Mixing controllers and blending controllers govern the ratio, mixing or blending parameters of two or more ingredients in a process automation system (PAS). They are used to control the addition of gas or air, liquids, and/or solids. Mixing controllers and blending controllers receive inputs from sensors and systems such as weigh feeders, belt conveyors that control the flow of bulk solids by continuously weighing material and adjusting the belt speed accordingly. Choices for mixing and blending controllers with regard to functionality include: rate indication, data logging, and totalizing. The user interface for a mix controller or blend controller may consist of a digital front panel or analog components such as knobs and switches. Computer-programmable, web-enabled, and network-ready mixing controllers and blending controllers are also available. A mix controller or blend controller with digital controls may include human machine interface (HMI) software or provide supervisory data acquisition and control (SCADA) functionality. Mixing and blending controllers that incorporate a programmable logic controller (PLC) or interface with a personal computer (PC) are also available.

Mixing controllers and blending controllers can use limit control, linear control, PID control, feedforward control, fuzzy logic, or advanced (non-linear) controls. Limit control is a type of on-off or bang-bang control that establishes set points or limits that, when reached, send a signal to stop or start a process variable. Linear control matches a variable input signal with a correspondingly variable control signal.  Proportional, integral, and derivative (PID) control requires real-time system feedback. Feedforward control provides direct-control compensation from the reference signal. Fuzzy logic is a mix / blend control technique in which process variables can have imprecise values (as in partial truth) rather than a binary status (completely true or completely false). Advanced or nonlinear controls for mixing and blending controllers use algorithms such as neural networking and adaptive gain.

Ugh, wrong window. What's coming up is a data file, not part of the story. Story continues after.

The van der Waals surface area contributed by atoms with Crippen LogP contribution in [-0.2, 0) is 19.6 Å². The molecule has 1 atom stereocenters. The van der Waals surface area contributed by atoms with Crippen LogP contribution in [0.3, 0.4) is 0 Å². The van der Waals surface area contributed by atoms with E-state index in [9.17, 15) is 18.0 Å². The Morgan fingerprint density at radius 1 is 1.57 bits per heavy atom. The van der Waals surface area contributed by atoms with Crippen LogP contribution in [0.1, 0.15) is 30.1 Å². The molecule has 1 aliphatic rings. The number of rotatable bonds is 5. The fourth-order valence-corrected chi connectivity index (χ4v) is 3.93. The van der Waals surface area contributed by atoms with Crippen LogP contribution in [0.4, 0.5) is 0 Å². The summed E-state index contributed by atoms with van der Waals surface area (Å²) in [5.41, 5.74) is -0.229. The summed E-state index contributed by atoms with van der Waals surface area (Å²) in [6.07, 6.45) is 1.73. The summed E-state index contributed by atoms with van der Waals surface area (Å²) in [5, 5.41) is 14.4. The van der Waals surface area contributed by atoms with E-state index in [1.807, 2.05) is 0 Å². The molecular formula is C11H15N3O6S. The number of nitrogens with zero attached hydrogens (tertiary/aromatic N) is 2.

Product specifications for mixing controllers and blending controllers include form factor or mounting style, number of inputs, number of outputs, input types, and output types. Some mixing controllers and blending controllers have a printed circuit board (PCB) form factor. Others are designed for mounting in a rack, on a wall, or with a DIN rail. Stand-alone mixing and blending controllers are benchtop or floor-standing units with a full-casing or cabinet and an integral interface. Suppliers specify the number of inputs as the total number of signals sent to the mix controller or blend controller. The number of outputs is the total number of signals used to control, compensate or correct the process. Input types include: direct current (DC) voltages, current loops, analog signals from resistors or potentiometers, frequency inputs, and switch or relay inputs. Output types include analog voltages, current loops, switch or relay outputs, and pulses or frequencies. Mixing controllers and blending controllers can also receive inputs or send outputs in serial, parallel, Ethernet or other digital formats which indicate a process variable.